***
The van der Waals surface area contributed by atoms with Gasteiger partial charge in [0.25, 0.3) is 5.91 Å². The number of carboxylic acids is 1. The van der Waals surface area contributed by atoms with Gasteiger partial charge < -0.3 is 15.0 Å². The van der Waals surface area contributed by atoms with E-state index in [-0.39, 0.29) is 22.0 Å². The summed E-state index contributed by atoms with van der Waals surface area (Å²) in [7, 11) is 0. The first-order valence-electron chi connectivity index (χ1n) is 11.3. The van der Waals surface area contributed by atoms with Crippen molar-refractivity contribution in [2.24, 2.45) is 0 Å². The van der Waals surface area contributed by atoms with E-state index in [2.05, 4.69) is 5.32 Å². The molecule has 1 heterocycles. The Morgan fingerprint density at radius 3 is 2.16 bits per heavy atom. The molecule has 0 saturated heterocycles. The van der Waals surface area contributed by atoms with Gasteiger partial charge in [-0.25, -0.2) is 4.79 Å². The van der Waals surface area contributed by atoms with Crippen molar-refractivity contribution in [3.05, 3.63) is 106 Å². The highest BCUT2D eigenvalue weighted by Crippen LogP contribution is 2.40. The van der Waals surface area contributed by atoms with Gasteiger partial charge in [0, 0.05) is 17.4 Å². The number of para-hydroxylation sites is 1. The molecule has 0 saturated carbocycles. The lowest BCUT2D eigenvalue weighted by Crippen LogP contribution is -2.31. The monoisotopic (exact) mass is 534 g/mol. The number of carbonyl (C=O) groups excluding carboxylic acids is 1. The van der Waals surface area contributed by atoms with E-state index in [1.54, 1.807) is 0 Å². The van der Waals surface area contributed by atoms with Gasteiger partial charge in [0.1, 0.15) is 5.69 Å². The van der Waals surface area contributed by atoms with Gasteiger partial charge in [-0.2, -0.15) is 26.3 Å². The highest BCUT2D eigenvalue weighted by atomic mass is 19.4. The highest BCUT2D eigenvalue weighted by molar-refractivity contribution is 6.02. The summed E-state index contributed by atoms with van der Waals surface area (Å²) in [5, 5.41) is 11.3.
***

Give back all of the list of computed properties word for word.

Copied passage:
The van der Waals surface area contributed by atoms with Gasteiger partial charge in [0.25, 0.3) is 5.91 Å². The number of carboxylic acids is 1. The van der Waals surface area contributed by atoms with Gasteiger partial charge < -0.3 is 15.0 Å². The van der Waals surface area contributed by atoms with E-state index in [-0.39, 0.29) is 22.0 Å². The summed E-state index contributed by atoms with van der Waals surface area (Å²) in [7, 11) is 0. The first-order valence-electron chi connectivity index (χ1n) is 11.3. The van der Waals surface area contributed by atoms with Crippen molar-refractivity contribution in [2.24, 2.45) is 0 Å². The van der Waals surface area contributed by atoms with E-state index in [2.05, 4.69) is 5.32 Å². The molecule has 1 heterocycles. The Morgan fingerprint density at radius 3 is 2.16 bits per heavy atom. The molecule has 0 saturated heterocycles. The van der Waals surface area contributed by atoms with Gasteiger partial charge in [-0.25, -0.2) is 4.79 Å². The van der Waals surface area contributed by atoms with Crippen molar-refractivity contribution in [3.05, 3.63) is 106 Å². The highest BCUT2D eigenvalue weighted by Crippen LogP contribution is 2.40. The van der Waals surface area contributed by atoms with Gasteiger partial charge in [0, 0.05) is 17.4 Å². The number of para-hydroxylation sites is 1. The molecule has 0 saturated carbocycles. The lowest BCUT2D eigenvalue weighted by Crippen LogP contribution is -2.31. The monoisotopic (exact) mass is 534 g/mol. The number of carbonyl (C=O) groups excluding carboxylic acids is 1. The van der Waals surface area contributed by atoms with E-state index in [1.54, 1.807) is 0 Å². The van der Waals surface area contributed by atoms with Gasteiger partial charge in [0.1, 0.15) is 5.69 Å². The van der Waals surface area contributed by atoms with Gasteiger partial charge in [-0.2, -0.15) is 26.3 Å². The highest BCUT2D eigenvalue weighted by atomic mass is 19.4. The highest BCUT2D eigenvalue weighted by molar-refractivity contribution is 6.02. The summed E-state index contributed by atoms with van der Waals surface area (Å²) in [5, 5.41) is 11.3.